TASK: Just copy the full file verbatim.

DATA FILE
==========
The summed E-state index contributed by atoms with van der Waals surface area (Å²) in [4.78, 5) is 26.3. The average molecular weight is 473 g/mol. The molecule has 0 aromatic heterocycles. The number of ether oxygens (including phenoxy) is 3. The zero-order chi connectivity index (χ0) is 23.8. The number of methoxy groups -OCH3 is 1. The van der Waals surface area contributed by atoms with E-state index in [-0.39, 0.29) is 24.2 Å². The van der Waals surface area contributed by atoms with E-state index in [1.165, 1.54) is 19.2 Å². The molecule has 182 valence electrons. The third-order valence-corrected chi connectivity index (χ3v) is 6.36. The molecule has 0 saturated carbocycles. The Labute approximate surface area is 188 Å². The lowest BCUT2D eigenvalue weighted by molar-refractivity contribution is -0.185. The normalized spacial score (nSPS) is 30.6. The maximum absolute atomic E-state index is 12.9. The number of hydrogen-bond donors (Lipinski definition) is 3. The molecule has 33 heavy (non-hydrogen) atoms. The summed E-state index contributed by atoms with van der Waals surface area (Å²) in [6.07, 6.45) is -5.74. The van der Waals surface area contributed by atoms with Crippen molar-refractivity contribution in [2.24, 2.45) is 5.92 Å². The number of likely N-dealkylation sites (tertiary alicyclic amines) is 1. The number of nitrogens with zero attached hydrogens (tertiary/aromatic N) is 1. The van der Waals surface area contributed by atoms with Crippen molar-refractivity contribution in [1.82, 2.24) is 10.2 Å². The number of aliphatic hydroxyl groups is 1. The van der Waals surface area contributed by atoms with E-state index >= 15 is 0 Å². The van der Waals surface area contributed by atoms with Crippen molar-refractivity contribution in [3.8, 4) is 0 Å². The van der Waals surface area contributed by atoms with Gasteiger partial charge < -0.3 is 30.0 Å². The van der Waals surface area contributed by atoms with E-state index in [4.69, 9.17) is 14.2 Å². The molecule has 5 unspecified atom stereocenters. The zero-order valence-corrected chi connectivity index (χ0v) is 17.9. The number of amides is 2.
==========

The summed E-state index contributed by atoms with van der Waals surface area (Å²) in [4.78, 5) is 26.3. The average molecular weight is 473 g/mol. The molecule has 0 aromatic heterocycles. The number of ether oxygens (including phenoxy) is 3. The zero-order chi connectivity index (χ0) is 23.8. The number of methoxy groups -OCH3 is 1. The van der Waals surface area contributed by atoms with E-state index in [-0.39, 0.29) is 24.2 Å². The van der Waals surface area contributed by atoms with E-state index in [1.165, 1.54) is 19.2 Å². The molecule has 182 valence electrons. The third-order valence-corrected chi connectivity index (χ3v) is 6.36. The molecule has 0 saturated carbocycles. The Labute approximate surface area is 188 Å². The lowest BCUT2D eigenvalue weighted by molar-refractivity contribution is -0.185. The normalized spacial score (nSPS) is 30.6. The maximum absolute atomic E-state index is 12.9. The number of hydrogen-bond donors (Lipinski definition) is 3. The molecule has 33 heavy (non-hydrogen) atoms. The summed E-state index contributed by atoms with van der Waals surface area (Å²) in [6.07, 6.45) is -5.74. The van der Waals surface area contributed by atoms with Crippen molar-refractivity contribution in [2.24, 2.45) is 5.92 Å². The number of likely N-dealkylation sites (tertiary alicyclic amines) is 1. The number of nitrogens with zero attached hydrogens (tertiary/aromatic N) is 1. The van der Waals surface area contributed by atoms with Crippen molar-refractivity contribution in [1.82, 2.24) is 10.2 Å². The number of aliphatic hydroxyl groups is 1. The van der Waals surface area contributed by atoms with E-state index >= 15 is 0 Å². The van der Waals surface area contributed by atoms with Crippen molar-refractivity contribution in [3.8, 4) is 0 Å². The van der Waals surface area contributed by atoms with Gasteiger partial charge < -0.3 is 30.0 Å². The van der Waals surface area contributed by atoms with E-state index in [4.69, 9.17) is 14.2 Å². The molecule has 5 unspecified atom stereocenters. The zero-order valence-corrected chi connectivity index (χ0v) is 17.9. The number of amides is 2.